Amma works as a day labourer, taking on any work that comes her way – on building sites, as a porter and on the fields of other villagers. Her oldest son is now nineteen years of age and also works as a day labourer. He is married and lives with his wife in Amma's home, where the entire family shares a single small room. Amma is only forty years of age, but looks much older, worn down by worries and hard labour.

Nepalprojekte - Medizinische Betreuung - Einzelgeschichten Kushi

When organising the treatment for Khushi, we sat down with Amma in the presence of the entire village and told her that we would bear all costs arising from the treatment of her child in Kathmandu. This arrangement was copper-fastened in a contract with Amma. As she heard the good news, Amma's face brightened up, showing her relief. As Amma cannot read or write, a village elder read the contract out to her, which she then signed with her fingerprint. This was a moment of palpable joy and new hope.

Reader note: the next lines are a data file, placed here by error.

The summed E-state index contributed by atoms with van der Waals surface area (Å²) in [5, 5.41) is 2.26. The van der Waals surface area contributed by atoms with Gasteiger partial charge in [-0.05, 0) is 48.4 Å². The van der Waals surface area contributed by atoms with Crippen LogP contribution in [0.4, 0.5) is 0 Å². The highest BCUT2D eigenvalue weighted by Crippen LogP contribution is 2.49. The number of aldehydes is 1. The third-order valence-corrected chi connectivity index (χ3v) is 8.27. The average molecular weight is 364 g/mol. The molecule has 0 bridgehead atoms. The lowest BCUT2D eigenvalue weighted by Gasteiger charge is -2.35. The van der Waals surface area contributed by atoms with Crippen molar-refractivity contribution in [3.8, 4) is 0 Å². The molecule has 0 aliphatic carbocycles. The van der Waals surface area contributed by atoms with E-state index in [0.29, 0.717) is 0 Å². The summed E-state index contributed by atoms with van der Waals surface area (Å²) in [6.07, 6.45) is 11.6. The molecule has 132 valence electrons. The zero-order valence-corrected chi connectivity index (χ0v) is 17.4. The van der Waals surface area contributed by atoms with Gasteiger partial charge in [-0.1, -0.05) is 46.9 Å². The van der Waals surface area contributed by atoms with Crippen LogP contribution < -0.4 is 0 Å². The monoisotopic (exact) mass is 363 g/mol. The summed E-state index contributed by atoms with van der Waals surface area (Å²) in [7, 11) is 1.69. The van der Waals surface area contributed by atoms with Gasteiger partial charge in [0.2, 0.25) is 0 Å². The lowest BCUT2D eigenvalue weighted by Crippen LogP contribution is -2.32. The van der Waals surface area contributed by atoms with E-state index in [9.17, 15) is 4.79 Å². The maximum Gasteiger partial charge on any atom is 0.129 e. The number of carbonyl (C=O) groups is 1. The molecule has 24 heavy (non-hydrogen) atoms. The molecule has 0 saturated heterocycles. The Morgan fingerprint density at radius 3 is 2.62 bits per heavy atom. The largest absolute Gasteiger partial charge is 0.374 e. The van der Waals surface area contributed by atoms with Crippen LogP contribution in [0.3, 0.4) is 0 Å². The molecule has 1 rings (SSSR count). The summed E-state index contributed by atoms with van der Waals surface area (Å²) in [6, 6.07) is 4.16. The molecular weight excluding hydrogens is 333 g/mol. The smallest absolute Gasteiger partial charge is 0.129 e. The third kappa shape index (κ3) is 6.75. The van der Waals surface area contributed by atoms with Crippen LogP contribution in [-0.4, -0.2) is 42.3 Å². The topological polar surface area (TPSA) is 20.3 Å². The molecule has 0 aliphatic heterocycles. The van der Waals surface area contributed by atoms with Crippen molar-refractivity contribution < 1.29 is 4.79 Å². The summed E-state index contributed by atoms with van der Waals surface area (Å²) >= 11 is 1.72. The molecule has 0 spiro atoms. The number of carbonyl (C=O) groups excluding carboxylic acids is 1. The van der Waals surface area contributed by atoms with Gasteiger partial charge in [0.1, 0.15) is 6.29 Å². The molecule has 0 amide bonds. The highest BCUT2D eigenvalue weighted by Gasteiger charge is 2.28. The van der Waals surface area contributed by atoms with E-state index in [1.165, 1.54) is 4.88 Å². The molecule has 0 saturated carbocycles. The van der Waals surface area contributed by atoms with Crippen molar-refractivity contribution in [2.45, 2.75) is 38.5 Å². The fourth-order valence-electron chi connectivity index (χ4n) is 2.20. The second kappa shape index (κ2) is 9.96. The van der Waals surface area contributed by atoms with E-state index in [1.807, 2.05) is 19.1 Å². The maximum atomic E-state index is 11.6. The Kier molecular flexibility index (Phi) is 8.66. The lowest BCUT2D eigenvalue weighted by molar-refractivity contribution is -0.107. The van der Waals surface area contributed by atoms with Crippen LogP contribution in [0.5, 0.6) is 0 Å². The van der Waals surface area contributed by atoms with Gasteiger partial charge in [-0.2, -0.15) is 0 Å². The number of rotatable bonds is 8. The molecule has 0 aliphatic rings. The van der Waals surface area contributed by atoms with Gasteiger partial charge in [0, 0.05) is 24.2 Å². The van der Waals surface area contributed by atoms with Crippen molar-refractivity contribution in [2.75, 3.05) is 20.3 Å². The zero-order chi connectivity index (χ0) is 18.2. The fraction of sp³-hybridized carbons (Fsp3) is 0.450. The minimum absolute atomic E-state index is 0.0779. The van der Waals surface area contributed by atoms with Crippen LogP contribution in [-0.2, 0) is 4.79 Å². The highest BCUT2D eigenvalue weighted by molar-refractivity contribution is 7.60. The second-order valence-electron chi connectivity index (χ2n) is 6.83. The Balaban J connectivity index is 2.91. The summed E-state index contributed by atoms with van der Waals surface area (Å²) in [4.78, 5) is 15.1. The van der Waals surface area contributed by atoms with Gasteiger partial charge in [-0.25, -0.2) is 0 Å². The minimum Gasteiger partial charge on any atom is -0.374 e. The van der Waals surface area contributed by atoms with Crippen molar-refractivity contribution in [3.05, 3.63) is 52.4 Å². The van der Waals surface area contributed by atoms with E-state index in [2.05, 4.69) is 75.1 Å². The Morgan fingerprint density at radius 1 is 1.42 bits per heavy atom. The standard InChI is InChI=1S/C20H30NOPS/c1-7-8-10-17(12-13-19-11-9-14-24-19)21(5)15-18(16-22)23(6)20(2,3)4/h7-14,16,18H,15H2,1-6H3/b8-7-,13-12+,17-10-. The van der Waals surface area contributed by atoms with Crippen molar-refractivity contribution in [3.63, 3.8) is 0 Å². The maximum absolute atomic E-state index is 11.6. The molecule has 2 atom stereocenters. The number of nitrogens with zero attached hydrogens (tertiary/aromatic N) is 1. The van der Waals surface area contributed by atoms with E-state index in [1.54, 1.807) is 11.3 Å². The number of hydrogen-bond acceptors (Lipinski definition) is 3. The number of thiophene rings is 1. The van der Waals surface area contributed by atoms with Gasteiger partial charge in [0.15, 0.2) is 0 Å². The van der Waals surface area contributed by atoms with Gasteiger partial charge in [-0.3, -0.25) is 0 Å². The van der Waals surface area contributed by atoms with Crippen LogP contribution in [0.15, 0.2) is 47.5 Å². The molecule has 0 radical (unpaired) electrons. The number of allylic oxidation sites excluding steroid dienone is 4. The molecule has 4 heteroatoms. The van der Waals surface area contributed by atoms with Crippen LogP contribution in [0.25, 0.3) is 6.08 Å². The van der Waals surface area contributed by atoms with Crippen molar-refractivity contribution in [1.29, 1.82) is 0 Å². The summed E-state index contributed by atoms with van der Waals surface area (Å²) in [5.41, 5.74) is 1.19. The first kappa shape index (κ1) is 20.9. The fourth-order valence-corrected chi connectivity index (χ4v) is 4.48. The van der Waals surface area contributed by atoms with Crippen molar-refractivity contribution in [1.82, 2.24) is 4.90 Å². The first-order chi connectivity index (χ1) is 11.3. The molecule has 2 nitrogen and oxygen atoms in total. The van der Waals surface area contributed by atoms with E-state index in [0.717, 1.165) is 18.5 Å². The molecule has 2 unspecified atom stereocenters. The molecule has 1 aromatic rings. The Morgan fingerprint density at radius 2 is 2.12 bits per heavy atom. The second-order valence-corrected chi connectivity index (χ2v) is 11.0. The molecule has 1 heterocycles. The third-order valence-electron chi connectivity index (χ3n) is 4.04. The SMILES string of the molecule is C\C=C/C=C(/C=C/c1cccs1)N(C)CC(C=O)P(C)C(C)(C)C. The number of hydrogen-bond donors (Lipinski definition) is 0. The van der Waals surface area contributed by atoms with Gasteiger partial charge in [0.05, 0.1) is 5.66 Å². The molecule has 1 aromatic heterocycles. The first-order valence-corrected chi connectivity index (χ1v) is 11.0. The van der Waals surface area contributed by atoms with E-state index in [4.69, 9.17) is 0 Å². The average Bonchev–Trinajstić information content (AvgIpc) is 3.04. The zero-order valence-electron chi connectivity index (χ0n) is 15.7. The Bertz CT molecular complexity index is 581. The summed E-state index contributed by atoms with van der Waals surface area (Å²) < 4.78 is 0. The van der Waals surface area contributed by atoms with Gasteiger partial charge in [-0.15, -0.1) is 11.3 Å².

Nepalprojekte - Medizinische Betreuung - Einzelgeschichten KushiNepalprojekte - Medizinische Betreuung - Einzelgeschichten Kushi

Nepalprojekte - Medizinische Betreuung - Einzelgeschichten Kushi

In Nepal, patients in hospital are expected to be accompanied by a family member who provides the food and generally looks after all basic care needs such as getting up, going to the toilet, etc. Amma therefore decided to accompany Khushi to Kathmandu and to put her eldest son in charge of the rest of her family. She asked whether she could take Chutki, her youngest daughter with her to the city, and we agreed.

Nepalprojekte - Medizinische Betreuung - Einzelgeschichten KushiNepalprojekte - Medizinische Betreuung - Einzelgeschichten Kushi

Nepalprojekte - Medizinische Betreuung - Einzelgeschichten KushiNepalprojekte - Medizinische Betreuung - Einzelgeschichten Kushi

After everybody had said good-bye, we walked to the plane waiting on an air strip, and Amma became very anxious. I managed to reassure her that all would be well and we finally boarded the plane.